Why I Write: Lily Iona MacKenzie

Tonight I skipped my daily hour or more of writing. A discipline I’ve maintained for many years, it has resulted in four novels, numerous short stories, poems, and essays. Not writing today made me think of a toddler I dreamt of last night. He told me he didn’t feel emotionally connected to me. At the moment, that’s how I feel about writing. Since I’m currently not immersed in writing a novel or poetry, I feel emotionally detached from the process, but not because I’ve stopped producing. I’m 300 pages into a manuscript that starts with my days as a high-school drop out—an autobiography that is also an analysis of the genre.

Frustrated that my novels weren’t selling, I thought non-fiction might be more marketable. I’ve enjoyed entering the halls of memory, reconnecting with my younger self. But while working on this project, I’ve felt only half alive. My non-writing life—the time I spend teaching rhetoric and composition, representing adjuncts in the union, enjoying time with my husband, and working in our garden—has suffered. If my writing doesn’t go well, nothing else seems to either.

For a few days, I took a break and worked on a couple of short stories and some poems. They animated me, stimulating my imagination, leading me into unexplored parts of myself. Characters and imagery and situations materialized that hadn’t existed before I took up my pen. Taking over the page, they roused some youthful part of myself that delights in new discoveries, and I was their conduit. It’s addictive, this dance with creation.

However, I don’t want non-fiction writers to think that I’m belittling their genre. It isn’t that I don’t enjoy writing more factual pieces. But the effort doesn’t give me the highs (and lows) of poetry and fiction. They invigorate me, revealing what hovers in and around the mundane, the everyday, lifting me out of myself. That’s the most exciting aspect: fiction and poetry open me up and allow me to inhabit multiple identities.

When I’m socializing with friends, I rarely discuss my writing process. Most aren’t aware of the commitment I’ve made to the writer’s life. I rarely mention my work, and they usually don’t ask. But they must wonder how I can continue writing books when the publishing world is so unfriendly to unknown writers. Till now, I’ve been satisfied with seeing my work in newspapers, magazines, and journals. If I Google my name, numerous sites come up. Those small successes are satisfying and give me pleasure. Yet they don’t carry the approbation that a published book does.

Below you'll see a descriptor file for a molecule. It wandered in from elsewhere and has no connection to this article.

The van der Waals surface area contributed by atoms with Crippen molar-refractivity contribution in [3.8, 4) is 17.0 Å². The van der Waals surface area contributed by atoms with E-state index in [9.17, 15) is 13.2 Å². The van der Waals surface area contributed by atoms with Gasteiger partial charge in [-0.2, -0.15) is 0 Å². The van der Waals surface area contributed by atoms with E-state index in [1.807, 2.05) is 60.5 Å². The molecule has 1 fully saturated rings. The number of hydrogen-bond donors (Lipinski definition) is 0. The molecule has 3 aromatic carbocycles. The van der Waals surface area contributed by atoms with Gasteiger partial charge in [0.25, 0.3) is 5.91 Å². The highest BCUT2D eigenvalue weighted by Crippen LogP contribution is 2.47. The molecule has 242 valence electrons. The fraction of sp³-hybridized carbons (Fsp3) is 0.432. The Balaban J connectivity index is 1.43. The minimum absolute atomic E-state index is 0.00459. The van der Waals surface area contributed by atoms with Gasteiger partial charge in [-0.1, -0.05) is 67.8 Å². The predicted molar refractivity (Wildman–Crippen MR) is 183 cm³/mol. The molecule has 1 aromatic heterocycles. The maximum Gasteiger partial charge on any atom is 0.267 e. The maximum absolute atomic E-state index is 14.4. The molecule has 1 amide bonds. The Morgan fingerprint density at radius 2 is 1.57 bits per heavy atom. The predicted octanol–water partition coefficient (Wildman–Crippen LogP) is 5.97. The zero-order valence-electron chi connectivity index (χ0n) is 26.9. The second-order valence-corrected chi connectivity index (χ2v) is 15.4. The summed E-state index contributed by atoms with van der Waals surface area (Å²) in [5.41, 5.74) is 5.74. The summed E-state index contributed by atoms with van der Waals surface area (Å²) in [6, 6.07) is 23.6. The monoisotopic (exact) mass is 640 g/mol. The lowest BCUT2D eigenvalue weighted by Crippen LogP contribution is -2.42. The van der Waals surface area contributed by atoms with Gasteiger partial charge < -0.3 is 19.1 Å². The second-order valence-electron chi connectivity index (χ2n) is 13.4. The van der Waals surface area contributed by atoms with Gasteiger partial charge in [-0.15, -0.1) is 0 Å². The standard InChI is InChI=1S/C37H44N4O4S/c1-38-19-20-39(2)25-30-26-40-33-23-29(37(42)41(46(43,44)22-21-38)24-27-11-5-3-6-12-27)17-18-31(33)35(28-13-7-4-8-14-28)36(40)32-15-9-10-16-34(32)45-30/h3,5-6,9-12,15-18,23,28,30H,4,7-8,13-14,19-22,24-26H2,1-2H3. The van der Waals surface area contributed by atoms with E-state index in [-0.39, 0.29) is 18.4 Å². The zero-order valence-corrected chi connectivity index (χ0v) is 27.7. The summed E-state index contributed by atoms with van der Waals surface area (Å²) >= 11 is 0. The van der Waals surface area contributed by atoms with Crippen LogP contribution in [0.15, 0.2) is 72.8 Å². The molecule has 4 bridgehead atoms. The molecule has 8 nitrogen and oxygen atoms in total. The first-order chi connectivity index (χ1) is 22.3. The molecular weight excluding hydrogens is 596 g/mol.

Still, nothing measures up to the act of creation itself. Why do I write? Because if I don’t, it feels as if part of myself has checked out. It’s as important to me as food. It is food, the word like a communion wafer that melts on my tongue, nourishing body and soul. It’s also like having a lover that never loses his attractiveness, always beckoning on the fringes of my days, waiting to embrace me.

Writing itself is a mysterious act. Putting symbols on a page not only connects us with our own inner worlds but also with others. It’s the ultimate act of communion, as intimate in its way as sexual union. It’s amazing how letters generate other letters, combining into words that lead us out of ourselves and articulate the wonders of this planet.

Perseverance? Is that what it takes to keep writing in the face of adversity and rejection and lack of recognition? The word sounds so duty bound, so driven. To me, a better word is discipline because at the root is disciple. Yet there are many lovely variations on this word that I actually prefer: student, follower, learner, devotee.

I’m devoted to following the intricacies of language and where it takes me. I’m ardent about words and what they evoke in our minds and imaginations, the worlds they create. And I’m constantly learning, a student of the writer’s craft, eager to open myself each day to the endless possibilities this calling presents.

While writing in itself can be enough motivation, it is lovely to finally have a book published. In October 2011, my poetry collection All This was launched at Book Passage in Corte Madera, one of the country’s few remaining independent bookstores. And next summer (July 2015), Fling, one of my novels, will be published. So my message for all aspiring writers is do not despair and keep writing. Having a book published, being an author at last and not just a writer, is lovely. But it’s the process that counts.

About Lily Iona MacKenzie

A Canadian by birth, Lily Iona Mackenzie seeks instruction about writing fiction from clouds. Just as they provide the earth with much-needed water, stories have a similar function, preparing the mind to receive new ideas. Conditions inside a cloud are not static—water droplets are constantly forming and re-evaporating. Stories, too, change, depending on who is reading them, each one giving life to its readers.

She has taught expository and creative writing, the humanities, and English, at the University of San Francisco and other Bay Area colleges for over 25 years. Her poetry, critical and personal essays, travel pieces, and short fiction have appeared in numerous U.S. and Canadian publications. All This, a poetry collection, was published in 2011. A recent issue of Notes Magazine featured her as the spotlight author, showcasing her poetry, fiction, and nonfiction. Fling, one of her novels, will be published in July 2015. lilyionamackenzie.wordpress.com